Since the tensile strength of the gloves (i.e., stress required to break the material) from the adjusted formula is substantially higher than that of typical natural rubber gloves, reducing the glove thickness in combination with a low modulus can produce a nitrile glove with a force-strain relationship very similar to that of a NRL glove. A combination of a lower modulus cure system along with proper selection of glove thickness has yielded a nitrile elastomeric glove that has the same force-strain characteristics of natural rubber latex substrates. In other words, when an identical amount of force is applied to the present nitrile glove and a natural rubber latex glove, each gloves would exhibit a similar amount of stretchiness; hence, the two kinds of gloves would have similar comfort characteristics when worn.Section II—Strength
While nitrile gloves made according to the present invention are on average about 30-40% thinner than gloves made from other nitrile material formulations currently available on the market, the inventive gloves are designed to still have sufficient strength to be able to withstand industrial or laboratory work, or for all medical procedures in which the gloves are normally worn. A review of many nitrile examination gloves currently on the market shows that the thickness in the palm area of the gloves is about 0.12 mm or greater. The parameters and measurement protocols are defined in American Society for Testing and Materials (ASTM) test standard D-412-98a. In the present invention, we employed the ASTM protocol with no changes. The testing apparatus we use is an Instron® tensometer, model 5564, with a static load cell of capacity about +/−100N, and a XL extensometer. Other similar kinds of equipments would also work, as long as the machine meets the requirements of the ASTM standard.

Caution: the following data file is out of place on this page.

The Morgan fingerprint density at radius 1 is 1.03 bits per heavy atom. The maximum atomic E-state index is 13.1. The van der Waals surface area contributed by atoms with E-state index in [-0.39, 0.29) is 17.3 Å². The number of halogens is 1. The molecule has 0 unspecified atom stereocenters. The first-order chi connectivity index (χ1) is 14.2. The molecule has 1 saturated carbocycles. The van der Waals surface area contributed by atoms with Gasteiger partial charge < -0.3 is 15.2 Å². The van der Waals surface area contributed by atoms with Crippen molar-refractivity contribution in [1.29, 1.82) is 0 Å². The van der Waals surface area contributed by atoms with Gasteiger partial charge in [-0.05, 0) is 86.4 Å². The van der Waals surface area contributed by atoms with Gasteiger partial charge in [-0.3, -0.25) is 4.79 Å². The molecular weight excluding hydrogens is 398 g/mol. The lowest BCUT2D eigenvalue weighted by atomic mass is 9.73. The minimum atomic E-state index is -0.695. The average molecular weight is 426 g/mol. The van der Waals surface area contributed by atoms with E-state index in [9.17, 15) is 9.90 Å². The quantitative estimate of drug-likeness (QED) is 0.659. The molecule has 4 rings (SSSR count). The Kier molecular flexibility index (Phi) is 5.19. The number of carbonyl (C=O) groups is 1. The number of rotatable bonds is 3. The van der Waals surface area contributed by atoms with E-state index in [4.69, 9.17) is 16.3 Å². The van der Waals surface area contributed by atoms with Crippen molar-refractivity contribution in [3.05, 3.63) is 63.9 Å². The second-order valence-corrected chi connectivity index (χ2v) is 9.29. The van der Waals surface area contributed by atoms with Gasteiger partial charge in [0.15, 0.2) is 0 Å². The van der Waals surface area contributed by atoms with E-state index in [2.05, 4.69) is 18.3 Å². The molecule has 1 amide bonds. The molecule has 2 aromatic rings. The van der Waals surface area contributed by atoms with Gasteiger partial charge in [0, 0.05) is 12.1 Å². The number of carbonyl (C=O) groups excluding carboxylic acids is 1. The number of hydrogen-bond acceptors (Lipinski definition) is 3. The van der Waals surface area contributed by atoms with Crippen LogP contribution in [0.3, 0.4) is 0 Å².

As stated, many nitrile examination gloves that are currently available on the market have thicknesses of about 0.12 mm or greater. According to the present invention, we can fabricate nitrile gloves that have a lower basis weight than conventional gloves. A glove according to the present invention has a palm thickness of in a range between about 0.06 and 0.10 mm, without sacrificing strength characteristics that are associated typically with thicker gloves of heavier basis-weights. “Strength” as used herein can be described as a function of the amount of force necessary to break a sample of prescribed shape and dimensions, such as those used for ASTM test standard D-412. In testing, an inventive glove with a thickness of about 0.08-0.10 mm in the palm area has an average force-at-break reading of about 8.7-10.2 newtons (N), desirably about 9.1-9.85 N, and more desirably about 9.18-9.5 N. Current market gloves have values ranging from about 6.7 to 14.3 N, with most values between 7.5 and 10.5 N.
The nitrile material of the elastic article can have a tensile strength at break in a range of about 30 MPa to about 55 MPa, desirably about 40 MPa. Typically, the amount of elongation at break would be in a range of about 550-750%, and more likely about 650%. At about 300% stretch-elongation, the modulus of the nitrile material is in a range of about 3 MPa to about 6 MPa, desirably about 4 MPa.